The key policy question yet to be addressed is the role of a market based mechanism to reduce the cost of compliance. Looking across submissions, we see suggestions that carbon trading is not only the most pragmatic response, but also the most cost effective. Questions are also raised about the role of complementary measures. For example, how does an ERF work with other energy policy measures such as the Renewable Energy Target?
Different approaches taken by ERF submissions
With such a diverse collection of stakeholders, a variety of submissions was to be expected. Some examined the specific elements of the ERF relevant to them, while others chose to address more general issues. For instance, the submission by the Property Council prepared by ACIL Allen Consulting provided a comprehensive review of the many issues that the Government must address in the design of the ERF. In particular, their submission provided detailed recommendations on the operation of the reverse auction to ensure efficient operations and price discovery. However, the submission did not make recommendations about baselines and penalties despite discussing the issues to be addressed. ClimateWorks and the Minerals Council of Australia (MCA) also framed their submissions in more general terms.
ClimateWorks explored the likely sources of abatement that could be purchased by the Fund, and noted that “the major focus areas include capture of waste methane from coal mines, increased deep retrofitting of commercial buildings and industrial facilities, and carbon farming and forestry. These could represent over 140 MtCO2e of annual abatement in 2019-20 with the right mix of incentives.” They also highlighted the importance of other policy measures to complement the Government’s Direct Action plan to effectively reduce emissions in each sector of the economy. Energetics has highlighted this same issue in our own revision of the national greenhouse emissions forecast , where we stressed the importance of existing measures and especially the Renewable Energy Target in delivering abatement.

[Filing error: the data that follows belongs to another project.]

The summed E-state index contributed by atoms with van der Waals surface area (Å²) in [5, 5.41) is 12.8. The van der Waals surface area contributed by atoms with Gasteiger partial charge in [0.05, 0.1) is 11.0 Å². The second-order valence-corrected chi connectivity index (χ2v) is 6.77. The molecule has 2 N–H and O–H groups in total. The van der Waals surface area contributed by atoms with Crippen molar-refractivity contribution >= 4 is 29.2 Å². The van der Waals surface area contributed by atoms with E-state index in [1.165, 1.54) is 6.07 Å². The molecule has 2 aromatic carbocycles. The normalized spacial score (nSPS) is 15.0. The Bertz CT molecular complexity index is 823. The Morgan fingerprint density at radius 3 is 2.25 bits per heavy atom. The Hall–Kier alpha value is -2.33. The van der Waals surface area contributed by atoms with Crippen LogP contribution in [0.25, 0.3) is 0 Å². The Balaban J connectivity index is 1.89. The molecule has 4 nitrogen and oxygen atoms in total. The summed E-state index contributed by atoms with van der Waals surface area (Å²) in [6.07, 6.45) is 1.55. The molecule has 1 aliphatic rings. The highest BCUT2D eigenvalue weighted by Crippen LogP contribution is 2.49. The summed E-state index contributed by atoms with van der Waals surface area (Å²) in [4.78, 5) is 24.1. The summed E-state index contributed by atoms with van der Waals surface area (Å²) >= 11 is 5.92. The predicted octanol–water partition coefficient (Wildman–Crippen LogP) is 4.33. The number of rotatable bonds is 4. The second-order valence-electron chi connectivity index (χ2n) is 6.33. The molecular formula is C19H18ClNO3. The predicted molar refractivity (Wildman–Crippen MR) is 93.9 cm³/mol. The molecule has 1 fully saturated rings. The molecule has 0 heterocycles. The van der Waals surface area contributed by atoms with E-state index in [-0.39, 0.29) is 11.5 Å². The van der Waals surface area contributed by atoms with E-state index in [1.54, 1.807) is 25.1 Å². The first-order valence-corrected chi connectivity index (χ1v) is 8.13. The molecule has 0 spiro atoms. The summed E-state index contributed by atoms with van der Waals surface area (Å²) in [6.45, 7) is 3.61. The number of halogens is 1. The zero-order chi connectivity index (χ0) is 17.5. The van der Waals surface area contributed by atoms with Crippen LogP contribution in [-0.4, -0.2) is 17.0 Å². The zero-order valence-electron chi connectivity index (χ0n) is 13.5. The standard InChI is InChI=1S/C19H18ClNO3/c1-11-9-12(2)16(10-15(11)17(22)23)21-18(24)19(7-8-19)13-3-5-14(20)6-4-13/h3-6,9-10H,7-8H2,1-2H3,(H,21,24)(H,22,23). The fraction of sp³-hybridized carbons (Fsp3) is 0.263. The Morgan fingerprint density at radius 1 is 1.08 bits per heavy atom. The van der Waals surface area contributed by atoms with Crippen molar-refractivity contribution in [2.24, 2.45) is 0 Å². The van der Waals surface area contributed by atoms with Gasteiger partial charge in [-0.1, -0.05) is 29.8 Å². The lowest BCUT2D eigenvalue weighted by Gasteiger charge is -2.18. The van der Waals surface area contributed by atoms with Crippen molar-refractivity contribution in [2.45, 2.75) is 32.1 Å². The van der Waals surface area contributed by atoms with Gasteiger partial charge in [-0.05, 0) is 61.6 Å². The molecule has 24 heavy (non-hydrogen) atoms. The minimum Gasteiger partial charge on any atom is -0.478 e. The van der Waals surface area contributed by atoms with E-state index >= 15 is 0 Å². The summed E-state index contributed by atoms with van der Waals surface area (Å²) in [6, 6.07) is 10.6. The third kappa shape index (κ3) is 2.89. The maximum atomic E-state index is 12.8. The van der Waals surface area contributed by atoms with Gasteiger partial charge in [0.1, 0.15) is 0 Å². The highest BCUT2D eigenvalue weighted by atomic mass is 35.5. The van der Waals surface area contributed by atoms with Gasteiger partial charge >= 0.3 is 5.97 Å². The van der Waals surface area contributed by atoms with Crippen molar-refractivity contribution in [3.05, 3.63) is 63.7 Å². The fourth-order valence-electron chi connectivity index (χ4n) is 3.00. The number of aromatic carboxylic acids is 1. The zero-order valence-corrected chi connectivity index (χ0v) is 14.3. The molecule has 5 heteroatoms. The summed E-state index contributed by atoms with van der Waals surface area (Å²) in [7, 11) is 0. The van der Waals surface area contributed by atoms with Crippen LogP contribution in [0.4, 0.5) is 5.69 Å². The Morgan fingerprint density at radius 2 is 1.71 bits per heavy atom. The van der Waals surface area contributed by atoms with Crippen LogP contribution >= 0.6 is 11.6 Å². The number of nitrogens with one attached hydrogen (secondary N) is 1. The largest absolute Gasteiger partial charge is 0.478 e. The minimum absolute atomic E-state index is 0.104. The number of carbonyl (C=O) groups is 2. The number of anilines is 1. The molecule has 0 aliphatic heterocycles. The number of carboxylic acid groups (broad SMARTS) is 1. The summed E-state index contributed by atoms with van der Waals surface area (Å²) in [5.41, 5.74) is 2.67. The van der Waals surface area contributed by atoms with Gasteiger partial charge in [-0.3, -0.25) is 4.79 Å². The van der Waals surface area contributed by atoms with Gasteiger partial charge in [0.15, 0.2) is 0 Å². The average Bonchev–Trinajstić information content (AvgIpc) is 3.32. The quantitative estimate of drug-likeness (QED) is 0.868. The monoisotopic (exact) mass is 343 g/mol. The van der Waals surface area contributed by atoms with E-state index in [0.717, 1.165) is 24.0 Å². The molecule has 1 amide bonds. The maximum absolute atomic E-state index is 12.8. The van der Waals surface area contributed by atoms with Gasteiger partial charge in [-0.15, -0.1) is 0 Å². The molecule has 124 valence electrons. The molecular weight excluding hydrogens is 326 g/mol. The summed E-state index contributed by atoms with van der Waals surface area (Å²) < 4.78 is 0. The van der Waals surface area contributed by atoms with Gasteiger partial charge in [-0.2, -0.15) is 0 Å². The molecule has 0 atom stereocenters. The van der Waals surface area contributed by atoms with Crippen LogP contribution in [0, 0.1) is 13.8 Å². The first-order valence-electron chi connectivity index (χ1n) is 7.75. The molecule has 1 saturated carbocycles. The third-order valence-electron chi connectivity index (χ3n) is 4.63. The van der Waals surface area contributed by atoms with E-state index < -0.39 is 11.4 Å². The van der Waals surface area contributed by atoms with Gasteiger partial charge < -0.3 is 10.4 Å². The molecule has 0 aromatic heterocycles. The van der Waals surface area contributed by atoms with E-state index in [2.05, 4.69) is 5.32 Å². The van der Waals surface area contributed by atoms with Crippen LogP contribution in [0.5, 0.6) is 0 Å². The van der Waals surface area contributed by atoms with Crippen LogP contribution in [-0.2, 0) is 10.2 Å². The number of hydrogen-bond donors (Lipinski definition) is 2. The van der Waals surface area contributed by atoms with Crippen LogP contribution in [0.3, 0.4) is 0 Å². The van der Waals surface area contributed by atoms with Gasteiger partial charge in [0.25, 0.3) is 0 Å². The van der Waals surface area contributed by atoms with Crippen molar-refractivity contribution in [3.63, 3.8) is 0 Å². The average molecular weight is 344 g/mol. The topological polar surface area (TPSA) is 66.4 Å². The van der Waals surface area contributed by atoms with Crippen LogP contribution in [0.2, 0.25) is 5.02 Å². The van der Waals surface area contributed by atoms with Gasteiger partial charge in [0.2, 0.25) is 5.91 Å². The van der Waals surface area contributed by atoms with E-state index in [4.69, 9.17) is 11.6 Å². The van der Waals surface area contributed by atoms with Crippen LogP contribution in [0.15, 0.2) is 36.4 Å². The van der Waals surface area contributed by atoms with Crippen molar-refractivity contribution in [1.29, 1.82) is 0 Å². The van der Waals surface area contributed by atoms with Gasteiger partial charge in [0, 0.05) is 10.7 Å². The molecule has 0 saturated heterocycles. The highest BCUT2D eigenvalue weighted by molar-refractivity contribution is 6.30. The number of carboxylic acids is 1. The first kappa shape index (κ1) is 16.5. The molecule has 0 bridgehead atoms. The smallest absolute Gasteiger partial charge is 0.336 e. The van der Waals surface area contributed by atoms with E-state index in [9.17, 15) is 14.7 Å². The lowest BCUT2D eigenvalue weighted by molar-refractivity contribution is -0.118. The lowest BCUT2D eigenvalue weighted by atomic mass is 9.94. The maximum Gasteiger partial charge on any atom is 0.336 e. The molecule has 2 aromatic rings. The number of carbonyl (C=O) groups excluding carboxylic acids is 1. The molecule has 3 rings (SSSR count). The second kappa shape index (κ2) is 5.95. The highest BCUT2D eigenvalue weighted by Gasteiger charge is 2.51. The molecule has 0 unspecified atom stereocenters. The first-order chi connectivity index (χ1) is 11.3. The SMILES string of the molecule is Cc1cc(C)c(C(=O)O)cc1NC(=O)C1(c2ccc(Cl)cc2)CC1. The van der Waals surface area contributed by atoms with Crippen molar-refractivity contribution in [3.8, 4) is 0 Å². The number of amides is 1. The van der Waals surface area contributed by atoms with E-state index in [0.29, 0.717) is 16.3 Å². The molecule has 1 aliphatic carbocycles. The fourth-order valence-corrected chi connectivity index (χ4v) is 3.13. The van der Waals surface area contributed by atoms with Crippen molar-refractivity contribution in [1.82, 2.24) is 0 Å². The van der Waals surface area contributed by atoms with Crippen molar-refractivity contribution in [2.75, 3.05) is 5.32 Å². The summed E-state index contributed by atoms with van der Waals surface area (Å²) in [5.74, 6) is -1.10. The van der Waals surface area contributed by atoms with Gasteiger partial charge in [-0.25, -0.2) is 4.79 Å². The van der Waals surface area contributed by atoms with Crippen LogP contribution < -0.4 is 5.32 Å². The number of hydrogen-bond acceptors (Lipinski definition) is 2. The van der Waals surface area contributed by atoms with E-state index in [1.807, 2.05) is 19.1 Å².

In this paper we consider the submissions made by the major stakeholders as outlined in Table 1. Certainly the National Generators Forum, the Business Council of Australia, the Australian Petroleum Production and Exploration Association and the Minerals Council of Australia represent organisations that are responsible for most of Australia’s greenhouse emissions.
Table 1: the submissions reviewed
Organisations representing major energy users
Other industry associations
Australian Industry Group
Australian Industry Greenhouse Network (AIGN)
Business Council of Australia (BCA)
Australian Petroleum Production & Exploration Association (APPEA)
Minerals Council of Australia (MCA)
Energy Users Association of Australia (EUAA)
Institute of Chartered Accountants
Australian Landfill Owners Association (ALOA)
Australian Local Government Association (ALGA)
Energy Supply Association of Australia (ESAA)
National Generators Forum (NGF)
The Climate Institute
Carbon Markets Institute (CMI)
Sustainable Business Australia (SBA)
We also reviewed the Clean Energy Finance Corporation’s (CEFC) submission.
Key issues to be resolved
Is the ERF meaningful without penalties?
Many of the submissions looked at the question of penalties for exceeding baselines. Some stakeholders strongly supported penalties, and saw them as an essential part of the operation of the Fund. For instance, The Climate Institute believes that baselines should be binding and penalties for non-compliance should apply. Pacific Hydro also believed that the ERF must include penalties.